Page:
One quick point here about JQuery.  Nobody anywhere has ever written a single line of JQuery.  There is no such thing.  JavaScript is a language.  JQuery is a library.  We use JQuery to make JavaScript easier to work with, but we don’t write JQuery.  This may seem like a pedantic nit, but it is an important distinction for one reason: there is a wealth of JavaScript material on the web that you ignore at your peril.  If you always look for a JQuery solution, you are almost certainly making your life harder.  That’s not to say that JQuery isn’t a great library; it is.  It’s just not always the answer.  Sometimes a few well-crafted lines of JavaScript are all that is necessary.  There’s not always a need to fall back on JQuery and it’s library of plug-ins.

What Can We DO With JavaScript in SharePoint?

Another easy one.  Just about any UI manipulation we care to write the code for.  This can range from pure eye-candy to something that provides actual business value.  The only times you can’t manipulate the UI are:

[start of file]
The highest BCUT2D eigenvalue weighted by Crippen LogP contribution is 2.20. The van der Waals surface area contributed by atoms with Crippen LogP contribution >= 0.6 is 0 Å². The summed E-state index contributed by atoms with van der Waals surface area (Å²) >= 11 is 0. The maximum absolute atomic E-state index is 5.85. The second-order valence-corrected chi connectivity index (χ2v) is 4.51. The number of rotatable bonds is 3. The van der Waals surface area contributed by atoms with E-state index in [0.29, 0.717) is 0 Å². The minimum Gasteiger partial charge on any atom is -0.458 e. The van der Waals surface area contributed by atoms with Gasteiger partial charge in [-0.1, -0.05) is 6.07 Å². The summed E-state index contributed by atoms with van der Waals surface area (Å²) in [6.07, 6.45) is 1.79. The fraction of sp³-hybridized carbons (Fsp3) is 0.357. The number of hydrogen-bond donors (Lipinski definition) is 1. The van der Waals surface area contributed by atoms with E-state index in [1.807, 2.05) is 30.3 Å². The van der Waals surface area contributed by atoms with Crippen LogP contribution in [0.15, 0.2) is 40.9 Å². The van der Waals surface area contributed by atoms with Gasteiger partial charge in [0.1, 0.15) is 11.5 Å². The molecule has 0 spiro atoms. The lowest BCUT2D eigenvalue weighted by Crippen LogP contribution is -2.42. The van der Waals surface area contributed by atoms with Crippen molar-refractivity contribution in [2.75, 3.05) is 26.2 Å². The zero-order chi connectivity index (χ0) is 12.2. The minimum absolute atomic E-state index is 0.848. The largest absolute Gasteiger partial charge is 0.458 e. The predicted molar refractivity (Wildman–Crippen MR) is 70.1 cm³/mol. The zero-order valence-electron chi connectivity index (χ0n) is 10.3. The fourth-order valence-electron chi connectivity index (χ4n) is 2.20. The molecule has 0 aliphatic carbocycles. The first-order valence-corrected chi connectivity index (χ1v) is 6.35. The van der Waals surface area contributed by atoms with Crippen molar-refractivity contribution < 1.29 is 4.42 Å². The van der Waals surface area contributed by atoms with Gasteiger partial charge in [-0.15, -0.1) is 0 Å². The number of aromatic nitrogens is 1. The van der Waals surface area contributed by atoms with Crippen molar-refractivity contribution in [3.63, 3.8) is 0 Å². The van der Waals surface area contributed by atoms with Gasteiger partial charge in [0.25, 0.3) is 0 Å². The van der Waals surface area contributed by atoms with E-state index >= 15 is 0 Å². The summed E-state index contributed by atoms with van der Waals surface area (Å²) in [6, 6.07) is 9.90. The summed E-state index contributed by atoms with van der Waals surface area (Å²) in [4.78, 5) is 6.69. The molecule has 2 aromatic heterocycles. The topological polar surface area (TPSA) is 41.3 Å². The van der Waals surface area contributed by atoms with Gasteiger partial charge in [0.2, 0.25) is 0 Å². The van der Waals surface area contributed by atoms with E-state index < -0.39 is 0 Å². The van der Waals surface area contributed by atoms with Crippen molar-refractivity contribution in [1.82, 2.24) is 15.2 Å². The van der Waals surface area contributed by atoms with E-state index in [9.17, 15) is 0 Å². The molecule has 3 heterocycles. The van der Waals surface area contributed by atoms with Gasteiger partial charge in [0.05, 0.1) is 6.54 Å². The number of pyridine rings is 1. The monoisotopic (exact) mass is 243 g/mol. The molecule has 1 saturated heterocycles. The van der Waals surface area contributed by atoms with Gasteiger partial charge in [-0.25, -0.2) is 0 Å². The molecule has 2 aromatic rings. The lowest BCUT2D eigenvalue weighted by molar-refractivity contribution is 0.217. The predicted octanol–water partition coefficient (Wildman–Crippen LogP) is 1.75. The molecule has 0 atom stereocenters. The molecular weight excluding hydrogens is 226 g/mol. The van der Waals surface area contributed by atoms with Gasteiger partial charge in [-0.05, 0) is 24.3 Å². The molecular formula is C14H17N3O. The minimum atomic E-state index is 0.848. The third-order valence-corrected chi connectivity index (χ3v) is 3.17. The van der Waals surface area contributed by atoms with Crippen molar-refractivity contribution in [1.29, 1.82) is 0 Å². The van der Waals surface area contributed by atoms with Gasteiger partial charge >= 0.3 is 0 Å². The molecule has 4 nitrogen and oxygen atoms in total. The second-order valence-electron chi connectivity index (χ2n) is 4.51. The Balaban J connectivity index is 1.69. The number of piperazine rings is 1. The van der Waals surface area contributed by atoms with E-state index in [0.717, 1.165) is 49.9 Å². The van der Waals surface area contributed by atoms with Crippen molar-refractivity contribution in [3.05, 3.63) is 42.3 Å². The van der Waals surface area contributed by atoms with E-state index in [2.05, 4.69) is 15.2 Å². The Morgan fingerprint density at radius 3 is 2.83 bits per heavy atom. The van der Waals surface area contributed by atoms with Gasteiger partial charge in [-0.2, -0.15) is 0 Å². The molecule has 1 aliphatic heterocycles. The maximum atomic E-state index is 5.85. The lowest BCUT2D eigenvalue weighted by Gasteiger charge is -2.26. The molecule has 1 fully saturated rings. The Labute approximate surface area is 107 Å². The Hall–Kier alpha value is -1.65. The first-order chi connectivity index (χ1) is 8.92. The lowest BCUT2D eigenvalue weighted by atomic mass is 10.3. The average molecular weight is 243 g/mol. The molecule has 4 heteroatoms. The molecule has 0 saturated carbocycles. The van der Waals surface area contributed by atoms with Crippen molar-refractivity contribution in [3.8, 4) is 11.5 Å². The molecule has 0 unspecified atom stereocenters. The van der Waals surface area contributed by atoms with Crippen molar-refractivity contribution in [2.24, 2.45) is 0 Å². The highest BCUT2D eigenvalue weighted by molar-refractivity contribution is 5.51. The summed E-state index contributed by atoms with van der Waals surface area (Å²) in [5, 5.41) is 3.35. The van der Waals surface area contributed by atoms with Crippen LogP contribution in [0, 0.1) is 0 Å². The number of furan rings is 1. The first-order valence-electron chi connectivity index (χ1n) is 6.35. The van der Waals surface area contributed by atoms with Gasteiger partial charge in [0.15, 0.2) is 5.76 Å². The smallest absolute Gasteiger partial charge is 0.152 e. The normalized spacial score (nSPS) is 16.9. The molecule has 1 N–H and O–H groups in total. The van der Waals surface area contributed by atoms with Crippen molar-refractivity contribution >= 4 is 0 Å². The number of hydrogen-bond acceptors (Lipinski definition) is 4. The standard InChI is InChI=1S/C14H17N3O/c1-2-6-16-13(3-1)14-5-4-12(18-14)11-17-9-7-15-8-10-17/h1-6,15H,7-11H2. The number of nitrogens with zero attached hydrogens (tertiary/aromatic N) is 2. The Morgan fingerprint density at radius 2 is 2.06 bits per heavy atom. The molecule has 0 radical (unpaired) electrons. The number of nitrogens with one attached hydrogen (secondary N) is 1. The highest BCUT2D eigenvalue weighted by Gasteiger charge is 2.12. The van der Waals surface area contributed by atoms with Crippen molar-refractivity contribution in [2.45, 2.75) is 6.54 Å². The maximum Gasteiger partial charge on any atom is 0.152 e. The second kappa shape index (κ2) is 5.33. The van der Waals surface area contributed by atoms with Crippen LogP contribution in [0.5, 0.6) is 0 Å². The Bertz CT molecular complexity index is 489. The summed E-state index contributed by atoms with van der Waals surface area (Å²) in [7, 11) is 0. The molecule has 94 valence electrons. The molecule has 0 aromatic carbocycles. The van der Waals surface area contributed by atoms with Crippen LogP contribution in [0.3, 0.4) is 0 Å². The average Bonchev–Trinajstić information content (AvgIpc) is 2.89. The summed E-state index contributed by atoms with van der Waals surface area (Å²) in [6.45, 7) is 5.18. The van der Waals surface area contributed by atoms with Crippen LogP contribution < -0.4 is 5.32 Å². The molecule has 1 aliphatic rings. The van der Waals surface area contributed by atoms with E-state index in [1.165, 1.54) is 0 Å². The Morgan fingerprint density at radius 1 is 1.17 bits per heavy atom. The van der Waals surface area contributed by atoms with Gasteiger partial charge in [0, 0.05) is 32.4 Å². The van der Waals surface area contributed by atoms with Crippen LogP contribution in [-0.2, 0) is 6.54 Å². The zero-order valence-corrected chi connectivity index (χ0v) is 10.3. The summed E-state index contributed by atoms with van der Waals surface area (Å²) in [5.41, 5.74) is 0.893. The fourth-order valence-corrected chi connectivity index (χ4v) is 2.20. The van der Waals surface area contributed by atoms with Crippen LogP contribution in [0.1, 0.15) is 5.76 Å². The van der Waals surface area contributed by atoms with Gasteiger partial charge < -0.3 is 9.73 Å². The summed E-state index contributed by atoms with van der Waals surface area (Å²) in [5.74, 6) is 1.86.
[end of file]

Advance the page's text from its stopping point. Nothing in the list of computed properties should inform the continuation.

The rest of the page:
• Content delivered via a plug-in of some type (Silverlight, Flash, ActiveX, etc) (Although, some of these do offer a limited ability to manipulate them via JavaScript )
  • If JavaScript is turned off in the user’s browser

Anything else is fair game, and that is both boon and bane.

DOM Scripting

When you are manipulating the user interface, you are doing what is called DOM scripting or DOM manipulation.  DOM stands for Document Object Model and it is the hierarchical representation of the HTML markup that the browser uses to render your page.  Every object shown on the page (and also those not visible) are represented by a node nested inside the DOM.  Changing the characteristics of those nodes, adding nodes and removing nodes all result in a changed interface being shown to the user – changed, that is, from what the server originally sent down to the browser.

What You Need to Know

At a very basic level, there are a few important things to know about using JavaScript:

  1. JavaScript is an interpreted language and so there are no DLLs that need to be deployed to the server
  2. JavaScript is downloaded to the user’s machine and parsed /executed there.